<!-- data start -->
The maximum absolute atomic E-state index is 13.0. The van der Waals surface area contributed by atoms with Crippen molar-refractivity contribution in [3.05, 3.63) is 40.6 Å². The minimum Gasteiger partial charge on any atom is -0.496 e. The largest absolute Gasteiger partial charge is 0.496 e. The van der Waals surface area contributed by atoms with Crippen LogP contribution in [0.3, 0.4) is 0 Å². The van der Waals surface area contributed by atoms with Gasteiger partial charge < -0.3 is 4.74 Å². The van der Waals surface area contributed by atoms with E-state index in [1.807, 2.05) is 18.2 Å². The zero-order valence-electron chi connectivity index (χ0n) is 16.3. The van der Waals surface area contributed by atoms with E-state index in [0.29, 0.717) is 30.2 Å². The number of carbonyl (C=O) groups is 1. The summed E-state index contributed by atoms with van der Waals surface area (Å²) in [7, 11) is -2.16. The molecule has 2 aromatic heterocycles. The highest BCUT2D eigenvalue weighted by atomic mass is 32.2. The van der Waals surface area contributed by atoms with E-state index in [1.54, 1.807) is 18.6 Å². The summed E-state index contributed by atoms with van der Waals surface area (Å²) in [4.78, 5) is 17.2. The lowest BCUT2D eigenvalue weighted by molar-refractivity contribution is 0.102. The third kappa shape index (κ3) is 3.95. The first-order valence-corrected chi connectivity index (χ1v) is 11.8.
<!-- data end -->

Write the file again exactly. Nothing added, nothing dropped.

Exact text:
The maximum absolute atomic E-state index is 13.0. The van der Waals surface area contributed by atoms with Crippen molar-refractivity contribution in [3.05, 3.63) is 40.6 Å². The minimum Gasteiger partial charge on any atom is -0.496 e. The largest absolute Gasteiger partial charge is 0.496 e. The van der Waals surface area contributed by atoms with Crippen LogP contribution in [0.3, 0.4) is 0 Å². The van der Waals surface area contributed by atoms with Gasteiger partial charge < -0.3 is 4.74 Å². The van der Waals surface area contributed by atoms with E-state index in [1.807, 2.05) is 18.2 Å². The zero-order valence-electron chi connectivity index (χ0n) is 16.3. The van der Waals surface area contributed by atoms with E-state index in [0.29, 0.717) is 30.2 Å². The number of carbonyl (C=O) groups is 1. The summed E-state index contributed by atoms with van der Waals surface area (Å²) in [7, 11) is -2.16. The molecule has 2 aromatic heterocycles. The highest BCUT2D eigenvalue weighted by atomic mass is 32.2. The van der Waals surface area contributed by atoms with E-state index in [1.54, 1.807) is 18.6 Å². The summed E-state index contributed by atoms with van der Waals surface area (Å²) in [4.78, 5) is 17.2. The lowest BCUT2D eigenvalue weighted by molar-refractivity contribution is 0.102. The third kappa shape index (κ3) is 3.95. The first-order valence-corrected chi connectivity index (χ1v) is 11.8.